Cass, West Virginia, once a thriving lumber town, is now almost entirely abandoned. If it wasn’t for the railroad still being maintained for tourists and a few houses available for vacation rentals, the town would be long forgotten. However, the place comes alive an hour or two before the train is scheduled to leave.
People line up to buy their tickets at the old-fashioned railroad office:
There is a bit of a scramble as couples and families find seats, claiming their territory for the duration of the ride. A large group of Amish people cluster together, chatting among themselves but never with any of the other passengers.
The train leaves the station
The locomotive begins its ascent of the mountain. Many of the boys and men on the train undoubtedly know all the specs, the kind of engine, its capacity, and its age and are sharing whatever they know about this massive machine.
A small community of men, the train conductor and his assistants, are working to make the train ride smooth and safe for everyone: brakes need checking, tracks need re-setting as the train switches from one track to another, water needs to be refilled to cool the brakes. There are many work-related stops along the way.
Soon, conversations develop. The man in the blue rain poncho tells me that he came to Cass as a boy, as part of a summer camp internship. He now returns every few years with his wife, to ride the train and spend time in the mountains. A young couple is visiting from France enjoying their summer break from medical school. Food gets passed around and shared.
At first, all we can see is dense woods on both sides
and a lot of billowing smoke
As we gain elevation and during breaks in the rain, the beauty of West Virginia’s mountain landscape shines through the trees:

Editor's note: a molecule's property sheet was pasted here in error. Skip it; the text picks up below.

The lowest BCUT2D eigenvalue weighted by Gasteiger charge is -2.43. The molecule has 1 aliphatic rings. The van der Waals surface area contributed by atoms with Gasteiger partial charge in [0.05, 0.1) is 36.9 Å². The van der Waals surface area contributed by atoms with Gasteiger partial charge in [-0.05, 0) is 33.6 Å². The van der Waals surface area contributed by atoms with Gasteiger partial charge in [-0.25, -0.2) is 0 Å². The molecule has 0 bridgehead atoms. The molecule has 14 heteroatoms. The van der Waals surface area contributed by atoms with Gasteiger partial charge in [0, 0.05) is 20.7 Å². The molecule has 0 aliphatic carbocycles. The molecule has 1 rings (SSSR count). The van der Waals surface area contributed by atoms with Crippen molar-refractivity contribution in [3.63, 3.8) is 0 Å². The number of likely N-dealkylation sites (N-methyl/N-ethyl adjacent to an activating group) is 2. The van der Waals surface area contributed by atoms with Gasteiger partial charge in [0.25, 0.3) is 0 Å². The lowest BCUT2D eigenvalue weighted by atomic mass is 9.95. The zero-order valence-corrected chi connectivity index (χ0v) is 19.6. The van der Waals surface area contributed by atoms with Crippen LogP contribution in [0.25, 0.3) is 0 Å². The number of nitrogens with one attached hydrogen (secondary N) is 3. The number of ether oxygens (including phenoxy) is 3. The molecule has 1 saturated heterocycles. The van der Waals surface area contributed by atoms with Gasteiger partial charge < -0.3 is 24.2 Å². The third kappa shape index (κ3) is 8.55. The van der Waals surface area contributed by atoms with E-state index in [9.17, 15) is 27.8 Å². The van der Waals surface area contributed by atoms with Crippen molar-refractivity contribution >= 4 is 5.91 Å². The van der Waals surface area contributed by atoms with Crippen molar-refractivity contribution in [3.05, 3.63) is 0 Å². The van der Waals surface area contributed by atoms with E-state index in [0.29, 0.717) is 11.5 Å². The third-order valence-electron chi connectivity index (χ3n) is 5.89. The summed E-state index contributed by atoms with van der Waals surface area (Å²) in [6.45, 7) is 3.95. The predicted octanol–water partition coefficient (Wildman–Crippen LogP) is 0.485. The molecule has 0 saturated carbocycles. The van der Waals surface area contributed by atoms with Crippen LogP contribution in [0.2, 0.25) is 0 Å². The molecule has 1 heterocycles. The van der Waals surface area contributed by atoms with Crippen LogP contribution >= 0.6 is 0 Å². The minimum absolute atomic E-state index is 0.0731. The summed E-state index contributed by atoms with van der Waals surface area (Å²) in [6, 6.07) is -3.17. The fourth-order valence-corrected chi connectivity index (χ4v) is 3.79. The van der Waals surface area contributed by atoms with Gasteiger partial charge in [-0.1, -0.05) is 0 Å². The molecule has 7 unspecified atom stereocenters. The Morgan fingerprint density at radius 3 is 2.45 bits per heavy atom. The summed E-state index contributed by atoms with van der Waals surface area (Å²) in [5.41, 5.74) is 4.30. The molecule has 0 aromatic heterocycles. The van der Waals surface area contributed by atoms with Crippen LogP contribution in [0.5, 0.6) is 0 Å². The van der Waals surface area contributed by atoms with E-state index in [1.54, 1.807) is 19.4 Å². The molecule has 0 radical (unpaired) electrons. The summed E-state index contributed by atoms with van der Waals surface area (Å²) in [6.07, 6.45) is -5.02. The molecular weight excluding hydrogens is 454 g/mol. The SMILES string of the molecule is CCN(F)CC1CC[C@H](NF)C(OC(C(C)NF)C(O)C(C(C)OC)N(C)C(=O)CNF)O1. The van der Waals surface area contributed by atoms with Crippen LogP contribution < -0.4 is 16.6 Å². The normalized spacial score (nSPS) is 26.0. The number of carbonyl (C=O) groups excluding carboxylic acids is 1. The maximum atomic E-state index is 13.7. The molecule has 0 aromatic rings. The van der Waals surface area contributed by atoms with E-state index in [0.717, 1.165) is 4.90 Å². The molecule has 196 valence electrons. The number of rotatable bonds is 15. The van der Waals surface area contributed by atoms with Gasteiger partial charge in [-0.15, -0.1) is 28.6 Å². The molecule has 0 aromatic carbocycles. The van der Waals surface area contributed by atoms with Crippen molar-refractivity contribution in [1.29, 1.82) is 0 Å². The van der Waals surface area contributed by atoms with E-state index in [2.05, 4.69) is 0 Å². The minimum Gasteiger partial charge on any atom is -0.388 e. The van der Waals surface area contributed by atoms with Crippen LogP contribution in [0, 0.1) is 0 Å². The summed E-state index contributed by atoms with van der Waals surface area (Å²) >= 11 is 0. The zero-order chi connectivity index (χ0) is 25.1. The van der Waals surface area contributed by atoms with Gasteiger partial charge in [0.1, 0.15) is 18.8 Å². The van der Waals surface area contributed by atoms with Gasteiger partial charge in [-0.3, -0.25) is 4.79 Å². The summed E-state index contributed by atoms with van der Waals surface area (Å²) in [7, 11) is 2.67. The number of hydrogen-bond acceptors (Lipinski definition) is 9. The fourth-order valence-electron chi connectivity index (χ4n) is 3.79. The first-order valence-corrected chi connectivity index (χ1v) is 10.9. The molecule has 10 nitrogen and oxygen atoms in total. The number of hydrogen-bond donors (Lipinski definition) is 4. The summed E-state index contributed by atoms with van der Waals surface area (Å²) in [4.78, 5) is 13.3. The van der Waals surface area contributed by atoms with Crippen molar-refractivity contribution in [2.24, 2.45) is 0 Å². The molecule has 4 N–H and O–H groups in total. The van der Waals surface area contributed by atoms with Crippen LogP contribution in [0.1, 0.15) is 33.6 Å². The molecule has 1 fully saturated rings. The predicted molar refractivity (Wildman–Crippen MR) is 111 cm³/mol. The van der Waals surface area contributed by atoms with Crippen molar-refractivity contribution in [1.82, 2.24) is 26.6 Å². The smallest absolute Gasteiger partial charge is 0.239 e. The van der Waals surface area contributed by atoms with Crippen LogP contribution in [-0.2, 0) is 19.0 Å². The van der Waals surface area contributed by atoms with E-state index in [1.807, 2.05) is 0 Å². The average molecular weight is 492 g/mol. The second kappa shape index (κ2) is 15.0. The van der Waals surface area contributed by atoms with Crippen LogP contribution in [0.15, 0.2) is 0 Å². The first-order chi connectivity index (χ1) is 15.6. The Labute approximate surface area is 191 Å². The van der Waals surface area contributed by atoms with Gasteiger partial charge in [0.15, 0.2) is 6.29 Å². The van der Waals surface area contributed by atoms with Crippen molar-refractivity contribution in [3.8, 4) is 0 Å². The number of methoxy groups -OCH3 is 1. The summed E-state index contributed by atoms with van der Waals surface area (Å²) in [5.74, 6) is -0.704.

On an earlier train ride during the previous fall, this was the scenery the passengers were able to enjoy:
After about an hour, we are pulling into the Bald Knob station. Rain clouds and fog fill the valley and there is little hope for the desired views from the massive wooden platform.
But magically, for about five minutes, the skies clear up a bit and offer a quick glimpse into the valley:
This is what the view was like during the previous autumn outing:
The white structure is the Greenbank National Radio Astronomy Observatory
When the conductor blew the whistle sending steam billowing in the air, everyone returned to their seats on the train which began its descent back to Cass. The mood among the passengers had shifted noticeably: we were cold and tired, and nestled against our neighbors for a little extra warmth. Conversations slowed and then stopped as the rocking of the train lulled us into a trance.
Back at the station, the short-lived community of passengers disbanded, the Amish group walked towards their mini bus, the train crew probably had some beers together and soon the station was as abandoned as before.